We got back to the beach before 7 the next morning, and had another fruitless wait.  It seems the bird is gone.  It was a crushing blow.  We went and birded Avila Beach and Morro Bay to console ourselves, which was fun (Nelson's Sharp-tailed Sparrow, Thayer's Gull, Merlin, Red Knot, California Thrasher, etc.), but we could not shake the horrible feeling of wasting a once-in-a-lifetime chance to see this, the birdiest of birds. Dan wept openly for the entire car ride back to San Francisco.
      For you nonbirders, perhaps the meaning of all this hasn't set in for you. Let me explain, let me attempt to relate this experience to something more "normal" people could understand. If you're running a marathon, it would be like leading the entire race only to have someone dash out of the crowd and break your legs 50 yards short of the finish line, a la Nancy Kerrigan.  It is like climbing Everest, only to run out of oxygen just below the summit....and then suffocating up there.  Like having your team up 3-0 in the World Series, only to lose it all in 12 innings in Game 7...and I'm talking about being a player, not a fan.  Like losing the Superbowl 0-49.  Like winning a presidential election, only to be swindled into having your evil half-wit competitor be handed it all on a silver platter (hello year 2000).  The complete demoralization, the tremendous sense of loss, the deep tragedy of it all is hard to put into mere words.
      But life goes on, doesn't it? You win some, you lose some. But believe me when I tell you, things will never be the same.

6 comments:

  1. This story is heart/bowl wrenching/clenching because I feel your pain intensely.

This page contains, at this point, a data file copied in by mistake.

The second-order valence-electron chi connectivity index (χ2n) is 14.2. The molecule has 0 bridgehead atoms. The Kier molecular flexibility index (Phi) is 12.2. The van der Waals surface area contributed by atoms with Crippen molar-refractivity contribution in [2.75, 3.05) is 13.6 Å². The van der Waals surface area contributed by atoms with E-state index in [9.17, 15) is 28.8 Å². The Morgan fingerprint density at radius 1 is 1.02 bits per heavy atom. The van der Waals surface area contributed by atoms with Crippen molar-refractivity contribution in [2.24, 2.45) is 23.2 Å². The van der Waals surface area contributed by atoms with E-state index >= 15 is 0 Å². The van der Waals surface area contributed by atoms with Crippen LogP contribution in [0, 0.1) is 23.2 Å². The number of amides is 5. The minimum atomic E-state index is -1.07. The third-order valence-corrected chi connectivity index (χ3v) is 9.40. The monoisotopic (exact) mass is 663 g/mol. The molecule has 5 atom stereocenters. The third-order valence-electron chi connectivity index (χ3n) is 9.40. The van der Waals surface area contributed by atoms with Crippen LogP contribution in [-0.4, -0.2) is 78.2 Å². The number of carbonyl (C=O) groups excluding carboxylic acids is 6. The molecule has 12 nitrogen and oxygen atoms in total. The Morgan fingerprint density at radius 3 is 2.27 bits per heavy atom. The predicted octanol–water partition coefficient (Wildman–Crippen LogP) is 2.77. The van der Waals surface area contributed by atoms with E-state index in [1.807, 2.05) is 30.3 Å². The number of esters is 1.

In January of 2009 I chased and missed not one, but two, Ivory Gulls in Massachusetts. The Gloucester bird that disappeared the day I arrived, and the famous chicken-carcass-eating Plymouth bird that stayed away all day, until about an hour after I had to leave to go to the airport.

    Fortunately that wasn't the only reason I was up there or I would have slit my wrists. I hate that bird. I love that bird.

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  2. i've always wanted to tase someone. and see an Ivory Gull. Sympathies, my friend.

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  3. Does this mean I should feel lucky because I never even had the chance to go chase the damn thing, let alone see one?
    Yeah, lucky me.

    It sucks bad that you missed the bird. You reckon it got tasered nd arrested because the cops figured such a white bird was covered in snow, right? Snow?

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  4. Thanks for the sympathies friends. Nate...you sound like a true victim as well. Jochen...I reckon you have the luck of a leprochaun compared to a lot of the people on that beach. One woman missed it by 30 seconds because she had to visit the potty. Im glad Im not her right now.

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  5. Another female birder who will be wearing diapers on her next outing?

    Now, that is so unlucky. Yes, I do feel very fortunate now, sincerely...

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  6. Ah yes. I well remember that winter of 2009 in Massachusetts when I feasted my eyes on not one, but two, of those delicate snow white gulls with the gentle, dove-like eyes....